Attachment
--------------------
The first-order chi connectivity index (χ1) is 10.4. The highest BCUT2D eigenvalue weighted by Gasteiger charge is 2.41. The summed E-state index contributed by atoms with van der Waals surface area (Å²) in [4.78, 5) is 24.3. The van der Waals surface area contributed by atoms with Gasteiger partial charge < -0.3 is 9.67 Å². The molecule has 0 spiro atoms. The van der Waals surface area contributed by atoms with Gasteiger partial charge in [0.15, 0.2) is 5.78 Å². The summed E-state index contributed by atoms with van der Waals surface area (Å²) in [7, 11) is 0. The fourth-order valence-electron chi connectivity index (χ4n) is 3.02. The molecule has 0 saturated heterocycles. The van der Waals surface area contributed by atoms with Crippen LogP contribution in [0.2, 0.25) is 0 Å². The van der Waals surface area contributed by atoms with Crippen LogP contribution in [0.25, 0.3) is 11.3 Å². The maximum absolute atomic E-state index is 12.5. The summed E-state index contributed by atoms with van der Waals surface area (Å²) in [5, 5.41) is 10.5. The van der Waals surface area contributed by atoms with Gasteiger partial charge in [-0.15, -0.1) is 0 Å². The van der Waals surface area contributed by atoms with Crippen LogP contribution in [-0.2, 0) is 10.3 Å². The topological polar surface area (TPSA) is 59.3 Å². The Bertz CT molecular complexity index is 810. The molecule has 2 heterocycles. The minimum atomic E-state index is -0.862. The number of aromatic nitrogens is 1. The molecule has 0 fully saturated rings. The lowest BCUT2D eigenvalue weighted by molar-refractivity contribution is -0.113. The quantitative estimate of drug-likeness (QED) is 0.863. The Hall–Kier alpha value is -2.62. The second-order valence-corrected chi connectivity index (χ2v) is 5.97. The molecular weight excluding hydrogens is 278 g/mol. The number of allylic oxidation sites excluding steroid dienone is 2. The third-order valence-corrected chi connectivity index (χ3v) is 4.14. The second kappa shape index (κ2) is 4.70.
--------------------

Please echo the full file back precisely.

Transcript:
The first-order chi connectivity index (χ1) is 10.4. The highest BCUT2D eigenvalue weighted by Gasteiger charge is 2.41. The summed E-state index contributed by atoms with van der Waals surface area (Å²) in [4.78, 5) is 24.3. The van der Waals surface area contributed by atoms with Gasteiger partial charge < -0.3 is 9.67 Å². The molecule has 0 spiro atoms. The van der Waals surface area contributed by atoms with Gasteiger partial charge in [0.15, 0.2) is 5.78 Å². The summed E-state index contributed by atoms with van der Waals surface area (Å²) in [7, 11) is 0. The fourth-order valence-electron chi connectivity index (χ4n) is 3.02. The molecule has 0 saturated heterocycles. The van der Waals surface area contributed by atoms with Crippen LogP contribution in [0.2, 0.25) is 0 Å². The van der Waals surface area contributed by atoms with Crippen LogP contribution in [0.25, 0.3) is 11.3 Å². The maximum absolute atomic E-state index is 12.5. The summed E-state index contributed by atoms with van der Waals surface area (Å²) in [5, 5.41) is 10.5. The van der Waals surface area contributed by atoms with Gasteiger partial charge in [-0.15, -0.1) is 0 Å². The van der Waals surface area contributed by atoms with Crippen LogP contribution in [-0.2, 0) is 10.3 Å². The topological polar surface area (TPSA) is 59.3 Å². The Bertz CT molecular complexity index is 810. The molecule has 2 heterocycles. The minimum atomic E-state index is -0.862. The number of aromatic nitrogens is 1. The molecule has 0 fully saturated rings. The lowest BCUT2D eigenvalue weighted by molar-refractivity contribution is -0.113. The quantitative estimate of drug-likeness (QED) is 0.863. The Hall–Kier alpha value is -2.62. The second-order valence-corrected chi connectivity index (χ2v) is 5.97. The molecular weight excluding hydrogens is 278 g/mol. The number of allylic oxidation sites excluding steroid dienone is 2. The third-order valence-corrected chi connectivity index (χ3v) is 4.14. The second kappa shape index (κ2) is 4.70.